What does it tell us about our ancestry?

The first Indians came out of Africa and can be traced back to the Andamans. They are known as either Andamanese Hunter Gatherers or Ancient Ancestral South Indians (AASI). They reached India around 65,000 years ago and then moved on to Southeast Asia and further on. The genetic ancestry of the woman found in Rakhigarhi offers highly significant clues to what happened next. Combined with another paper published at the same timeco-authored by 91 experts from around the worldit offers answerssome of which are unwelcome in certain political quarters.


One: A key part of the Rakhigarhi paper based on the woman’s DNA concludes:


“The Indus Valley people were indigenous, but in the sense that their DNA had contributions from near eastern Iranian farmers mixed with the Indian hunter-gatherer DNA, that is still reflected in the DNA of the people of the Andaman islands.”


So those who built the Harappan civilisation were a mix of Ancient Ancestral South Indians and settlers from Iranwho arrived 9000 years ago. And this mix is referred to as the Indus Periphery People. They likely spoke an early Dravidian language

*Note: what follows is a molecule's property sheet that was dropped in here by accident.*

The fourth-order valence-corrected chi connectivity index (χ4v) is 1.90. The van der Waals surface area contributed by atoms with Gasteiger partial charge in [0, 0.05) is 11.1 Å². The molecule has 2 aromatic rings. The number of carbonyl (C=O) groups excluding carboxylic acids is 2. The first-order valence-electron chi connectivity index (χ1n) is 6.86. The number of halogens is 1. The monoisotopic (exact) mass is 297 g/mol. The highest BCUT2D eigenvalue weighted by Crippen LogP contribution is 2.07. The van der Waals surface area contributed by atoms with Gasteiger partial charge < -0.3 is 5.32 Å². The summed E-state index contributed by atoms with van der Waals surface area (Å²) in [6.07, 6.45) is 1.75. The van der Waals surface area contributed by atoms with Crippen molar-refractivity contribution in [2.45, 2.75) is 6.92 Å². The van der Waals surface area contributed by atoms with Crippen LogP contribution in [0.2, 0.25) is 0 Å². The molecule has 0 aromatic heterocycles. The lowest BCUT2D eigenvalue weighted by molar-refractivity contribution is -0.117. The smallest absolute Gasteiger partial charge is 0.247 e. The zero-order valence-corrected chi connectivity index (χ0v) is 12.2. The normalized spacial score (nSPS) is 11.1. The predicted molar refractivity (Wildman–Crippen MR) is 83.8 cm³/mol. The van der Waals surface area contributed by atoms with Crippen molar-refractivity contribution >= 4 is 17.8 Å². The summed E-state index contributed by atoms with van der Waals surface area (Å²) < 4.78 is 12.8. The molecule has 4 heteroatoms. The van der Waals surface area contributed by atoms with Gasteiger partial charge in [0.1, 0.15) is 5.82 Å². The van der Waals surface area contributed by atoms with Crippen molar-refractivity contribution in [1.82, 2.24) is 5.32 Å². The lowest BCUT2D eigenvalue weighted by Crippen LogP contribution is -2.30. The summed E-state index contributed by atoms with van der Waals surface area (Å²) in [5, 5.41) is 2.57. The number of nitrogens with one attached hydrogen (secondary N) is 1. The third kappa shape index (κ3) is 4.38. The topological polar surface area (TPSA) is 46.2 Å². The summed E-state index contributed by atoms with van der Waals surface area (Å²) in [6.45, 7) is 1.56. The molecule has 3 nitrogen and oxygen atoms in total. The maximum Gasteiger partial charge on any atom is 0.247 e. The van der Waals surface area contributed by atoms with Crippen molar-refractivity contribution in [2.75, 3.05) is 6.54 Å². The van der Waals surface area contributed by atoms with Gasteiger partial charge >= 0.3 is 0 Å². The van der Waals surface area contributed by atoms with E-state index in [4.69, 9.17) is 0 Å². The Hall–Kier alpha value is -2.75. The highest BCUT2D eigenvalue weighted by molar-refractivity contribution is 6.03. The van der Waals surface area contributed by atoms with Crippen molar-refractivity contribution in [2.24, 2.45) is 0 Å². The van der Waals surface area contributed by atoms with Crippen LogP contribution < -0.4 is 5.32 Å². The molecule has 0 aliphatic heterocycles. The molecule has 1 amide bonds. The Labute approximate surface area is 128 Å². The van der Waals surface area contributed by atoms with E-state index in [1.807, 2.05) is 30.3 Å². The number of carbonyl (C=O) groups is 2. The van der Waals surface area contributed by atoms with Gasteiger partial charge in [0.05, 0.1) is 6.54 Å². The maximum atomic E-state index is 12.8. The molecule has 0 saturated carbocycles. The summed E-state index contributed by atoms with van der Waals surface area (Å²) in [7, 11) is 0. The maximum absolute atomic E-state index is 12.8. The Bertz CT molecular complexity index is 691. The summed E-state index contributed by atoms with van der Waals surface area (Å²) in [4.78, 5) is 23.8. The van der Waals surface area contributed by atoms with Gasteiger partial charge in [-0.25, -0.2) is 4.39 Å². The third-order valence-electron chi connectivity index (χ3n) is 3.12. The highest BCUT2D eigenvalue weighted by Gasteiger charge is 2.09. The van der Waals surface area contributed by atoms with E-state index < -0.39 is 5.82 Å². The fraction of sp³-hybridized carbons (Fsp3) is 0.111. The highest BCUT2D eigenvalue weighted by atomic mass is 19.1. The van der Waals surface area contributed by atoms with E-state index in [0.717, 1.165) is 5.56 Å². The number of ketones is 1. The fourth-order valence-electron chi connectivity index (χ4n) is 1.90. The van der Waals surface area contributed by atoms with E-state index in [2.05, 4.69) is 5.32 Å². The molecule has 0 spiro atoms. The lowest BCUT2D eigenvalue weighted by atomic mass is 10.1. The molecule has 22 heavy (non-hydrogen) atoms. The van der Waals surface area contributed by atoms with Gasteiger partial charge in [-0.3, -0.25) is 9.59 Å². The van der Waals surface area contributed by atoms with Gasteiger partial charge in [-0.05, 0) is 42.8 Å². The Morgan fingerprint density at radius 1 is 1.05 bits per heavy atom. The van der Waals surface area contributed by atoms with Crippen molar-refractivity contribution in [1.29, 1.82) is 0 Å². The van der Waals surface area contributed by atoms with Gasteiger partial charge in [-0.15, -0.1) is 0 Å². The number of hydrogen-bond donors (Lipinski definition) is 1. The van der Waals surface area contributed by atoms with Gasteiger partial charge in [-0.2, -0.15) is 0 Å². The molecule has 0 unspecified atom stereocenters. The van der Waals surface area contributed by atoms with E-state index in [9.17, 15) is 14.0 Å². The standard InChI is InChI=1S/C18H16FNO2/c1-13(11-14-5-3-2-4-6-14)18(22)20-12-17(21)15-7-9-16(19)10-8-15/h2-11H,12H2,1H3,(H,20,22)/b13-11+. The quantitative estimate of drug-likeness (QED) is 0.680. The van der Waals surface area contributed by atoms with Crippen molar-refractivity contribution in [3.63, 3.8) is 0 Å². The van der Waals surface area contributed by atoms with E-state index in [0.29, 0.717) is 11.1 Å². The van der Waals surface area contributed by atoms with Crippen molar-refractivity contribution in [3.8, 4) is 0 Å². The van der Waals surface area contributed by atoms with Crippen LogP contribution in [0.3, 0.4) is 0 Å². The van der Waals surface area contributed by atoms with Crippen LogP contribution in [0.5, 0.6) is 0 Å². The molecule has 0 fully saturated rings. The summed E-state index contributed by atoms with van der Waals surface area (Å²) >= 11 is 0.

Point to note: Genetic evidence of migrants from the Indus Valley Civilisation has been found in modern-day Iran and Turkmenistan.


Two: More important is what is missing from her DNA: the so-called ‘Aryan’ gene called R1a1which originated in Central Asian settlers who arrived from an area between the Black and Caspian seas. Why this is important: “Most South Asians carry some ancestry derived from steppe pastoralists, ranging from less than 10% to a little over 20%, which is entirely absent in the Harappan genome.” 


So this tells us that the so-called Aryan invasion/migration did not occur until after the decline of Harappa. And the ‘Aryans’ were certainly not responsible for its fall.


Three: The evidence also suggests that the Harappans independently developed farmingperhaps with some outside influences. The ancient Iranian genetic material predates the rise of farming in the Middle East.


Four: Taken together with the second paper, Rakhigarhi gives us a sense of how our lineage evolved. After the Harappan civilisation declined after 2000 BCE, many of its descendants moved south-east to mix with those ‘first Indians’—and formed the Ancestral South Indian (ASI) population, most of whom live in South India today. Around the same time, we witnessed a huge influx of settlers from the Central Asian Steppes—either due to invasion or migration. The Harappans mixed with them to form the Ancestral North Indian (ANI) population.


A key related point to note:


“All of us, except for the people who remained secluded in the Andaman Islands, both from the highest to the lowest castes, including non-Hindu tribal populations living outside the caste system, are affected by the mixing of these two [ANI and ASI] groups. The percentages of the mixture however vary depending upon geography, caste and language groups. There is higher [ANI] ancestry among upper castes, Indo-European language speakers and those who originally hailed from north India.”


So why is any of this political?


In today’s edition